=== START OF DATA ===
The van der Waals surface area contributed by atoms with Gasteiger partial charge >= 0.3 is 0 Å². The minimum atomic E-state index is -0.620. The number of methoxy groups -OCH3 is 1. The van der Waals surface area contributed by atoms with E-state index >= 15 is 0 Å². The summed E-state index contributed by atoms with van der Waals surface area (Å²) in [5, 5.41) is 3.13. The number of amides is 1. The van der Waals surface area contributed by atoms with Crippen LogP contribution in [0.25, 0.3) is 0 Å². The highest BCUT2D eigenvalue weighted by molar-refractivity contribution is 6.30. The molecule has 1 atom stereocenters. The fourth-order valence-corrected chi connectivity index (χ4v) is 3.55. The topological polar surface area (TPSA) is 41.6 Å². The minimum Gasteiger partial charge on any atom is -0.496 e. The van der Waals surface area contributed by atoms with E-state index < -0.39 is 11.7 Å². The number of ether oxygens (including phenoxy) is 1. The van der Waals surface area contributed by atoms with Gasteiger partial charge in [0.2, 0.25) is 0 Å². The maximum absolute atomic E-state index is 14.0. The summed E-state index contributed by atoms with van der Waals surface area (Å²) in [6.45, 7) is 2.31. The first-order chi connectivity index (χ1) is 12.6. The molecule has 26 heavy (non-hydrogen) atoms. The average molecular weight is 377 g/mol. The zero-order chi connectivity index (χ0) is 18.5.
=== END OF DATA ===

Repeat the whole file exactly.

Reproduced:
The van der Waals surface area contributed by atoms with Gasteiger partial charge >= 0.3 is 0 Å². The minimum atomic E-state index is -0.620. The number of methoxy groups -OCH3 is 1. The van der Waals surface area contributed by atoms with E-state index >= 15 is 0 Å². The summed E-state index contributed by atoms with van der Waals surface area (Å²) in [5, 5.41) is 3.13. The number of amides is 1. The van der Waals surface area contributed by atoms with Crippen LogP contribution in [0.25, 0.3) is 0 Å². The highest BCUT2D eigenvalue weighted by molar-refractivity contribution is 6.30. The molecule has 1 atom stereocenters. The fourth-order valence-corrected chi connectivity index (χ4v) is 3.55. The topological polar surface area (TPSA) is 41.6 Å². The minimum Gasteiger partial charge on any atom is -0.496 e. The van der Waals surface area contributed by atoms with E-state index < -0.39 is 11.7 Å². The number of ether oxygens (including phenoxy) is 1. The van der Waals surface area contributed by atoms with Gasteiger partial charge in [0.2, 0.25) is 0 Å². The maximum absolute atomic E-state index is 14.0. The summed E-state index contributed by atoms with van der Waals surface area (Å²) in [6.45, 7) is 2.31. The first-order chi connectivity index (χ1) is 12.6. The molecule has 26 heavy (non-hydrogen) atoms. The average molecular weight is 377 g/mol. The zero-order chi connectivity index (χ0) is 18.5.